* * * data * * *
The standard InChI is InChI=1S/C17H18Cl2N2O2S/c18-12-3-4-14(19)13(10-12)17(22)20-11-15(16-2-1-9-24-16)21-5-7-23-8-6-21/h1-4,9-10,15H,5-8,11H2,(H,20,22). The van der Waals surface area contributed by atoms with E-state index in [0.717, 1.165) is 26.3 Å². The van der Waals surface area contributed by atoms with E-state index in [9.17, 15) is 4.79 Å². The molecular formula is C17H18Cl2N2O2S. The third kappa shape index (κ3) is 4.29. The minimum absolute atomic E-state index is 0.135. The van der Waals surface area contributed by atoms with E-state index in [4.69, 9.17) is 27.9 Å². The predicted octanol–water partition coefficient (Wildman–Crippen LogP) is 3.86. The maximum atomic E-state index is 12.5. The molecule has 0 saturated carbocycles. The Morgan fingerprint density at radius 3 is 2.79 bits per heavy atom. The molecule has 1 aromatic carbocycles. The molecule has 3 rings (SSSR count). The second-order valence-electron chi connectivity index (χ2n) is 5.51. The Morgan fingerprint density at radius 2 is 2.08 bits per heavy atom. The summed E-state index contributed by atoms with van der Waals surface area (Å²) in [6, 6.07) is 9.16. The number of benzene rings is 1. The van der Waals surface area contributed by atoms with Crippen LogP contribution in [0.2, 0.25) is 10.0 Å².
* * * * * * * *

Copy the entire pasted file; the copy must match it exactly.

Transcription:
The standard InChI is InChI=1S/C17H18Cl2N2O2S/c18-12-3-4-14(19)13(10-12)17(22)20-11-15(16-2-1-9-24-16)21-5-7-23-8-6-21/h1-4,9-10,15H,5-8,11H2,(H,20,22). The van der Waals surface area contributed by atoms with E-state index in [0.717, 1.165) is 26.3 Å². The van der Waals surface area contributed by atoms with E-state index in [9.17, 15) is 4.79 Å². The molecular formula is C17H18Cl2N2O2S. The third kappa shape index (κ3) is 4.29. The minimum absolute atomic E-state index is 0.135. The van der Waals surface area contributed by atoms with E-state index in [4.69, 9.17) is 27.9 Å². The predicted octanol–water partition coefficient (Wildman–Crippen LogP) is 3.86. The maximum atomic E-state index is 12.5. The molecule has 0 saturated carbocycles. The Morgan fingerprint density at radius 3 is 2.79 bits per heavy atom. The molecule has 1 aromatic carbocycles. The molecule has 3 rings (SSSR count). The second-order valence-electron chi connectivity index (χ2n) is 5.51. The Morgan fingerprint density at radius 2 is 2.08 bits per heavy atom. The summed E-state index contributed by atoms with van der Waals surface area (Å²) in [6, 6.07) is 9.16. The number of benzene rings is 1. The van der Waals surface area contributed by atoms with Crippen LogP contribution in [0.2, 0.25) is 10.0 Å².